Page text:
Be careful where you throw your garbage. The Authors Collection


I WAS OUT for my morning walk. It was a lovely still morning with a pale, almost white sky, and a bank of gray clouds tinged with pink on the edges showing above the tree line.

Nothing was really on my mind, I was just enjoying the feeling of walking and the silence of the morning.

And then the garbage truck turned the corner.

As I walked, it gained on me. Eventually it was right beside me, huffing, puffing, groaning, and stinking. After a few minutes I couldn’t take the noise and smell anymore so I stopped walking. I took pictures of the sky for a bit until I thought it was far enough ahead of me to not matter too much.

Beca Lewis
Beca Lewis

I said “Hello” to the neighbor out with his dog, and turned the next corner. I could see the garbage truck up the road and tried to slow my pace, but eventually I was only a few houses behind it.

Then I remembered what the wise ones say, “Whatever is going on in your life, learn from it.” So I turned my attention away from the silent peaceful morning and beautiful sky, to the lesson of the garbage truck.

As I watched, it lifted its loader and dumped the trash into the back of the truck, and then closed the top. You’ve seen what happens haven’t you? Pieces of paper, a plastic bag, and a few other pieces of garbage floated behind the truck as it moved away.

Ah ha. The lesson. I have two of them for you!

As you are busy throwing away what you no longer need in your life, you know those thoughts, ideas, and actions that once might have worked but no longer do, be careful. Be careful that what you throw away isn’t impacting someone else because you were not careful in how you got rid of it.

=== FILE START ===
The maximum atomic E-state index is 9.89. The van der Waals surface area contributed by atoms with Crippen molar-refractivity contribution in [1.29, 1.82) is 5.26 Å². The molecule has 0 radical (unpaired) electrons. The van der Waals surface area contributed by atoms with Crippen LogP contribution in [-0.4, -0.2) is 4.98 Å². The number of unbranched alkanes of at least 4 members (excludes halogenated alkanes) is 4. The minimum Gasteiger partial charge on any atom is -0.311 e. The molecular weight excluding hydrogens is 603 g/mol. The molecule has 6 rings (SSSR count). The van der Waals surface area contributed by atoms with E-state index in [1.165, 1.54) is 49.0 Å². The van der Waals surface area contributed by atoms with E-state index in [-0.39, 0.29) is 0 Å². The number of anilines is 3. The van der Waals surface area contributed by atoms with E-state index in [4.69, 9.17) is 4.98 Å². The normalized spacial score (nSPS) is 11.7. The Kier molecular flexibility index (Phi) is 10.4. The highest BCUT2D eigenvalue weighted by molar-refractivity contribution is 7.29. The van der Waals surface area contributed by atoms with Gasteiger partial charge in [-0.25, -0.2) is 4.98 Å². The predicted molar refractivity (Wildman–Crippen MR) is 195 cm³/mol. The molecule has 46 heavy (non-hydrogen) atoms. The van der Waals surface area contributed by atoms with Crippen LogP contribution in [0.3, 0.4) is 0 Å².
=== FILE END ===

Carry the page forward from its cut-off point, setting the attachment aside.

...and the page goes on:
I took EST (now Landmark) way back when it was a new baby idea. A ton of garbage ideas came up and I worked to get rid of them, but I was not careful.

Maybe it was my youth, maybe it was because I had so much to throw away, maybe because I wasn’t wise enough, but I wrote a letter to my parents. And mailed it.

Although, for me at the time, it was probably accurate, it was garbage thrown on my parents. I have never forgotten how truly uncaring it was. Although I apologized once I grew up a bit, nothing would ever remove that smelly thing.

Be careful where you put your garbage.

Here’s the second lesson from the garbage truck. If you are going to walk, or drive behind one, you will get garbage aimed at you.

Besides the practical meaning of this, it also means, if you are one of those people who listen to others as they work out of their garbage moments – whether you do it as a profession or as a friend or family member – be careful.

Don’t let that garbage stick on you. Don’t take it as something you have to fix, or feel guilty about.

Garbage is garbage. It gets thrown out to stay out.

I guess there is one more lesson here.

We would have less garbage to throw out if we didn’t pick up things and ideas that are not useful to us. It is not necessary to buy everything being sold to us, either as a physical object or mental idea.

Be thoughtful about what you choose to let into your life, and you will have much less to throw away. And much less possibility of hitting someone else with it.

Thank you garbage truck!

Beca Lewis is the author of Say Yes to What Moves You.


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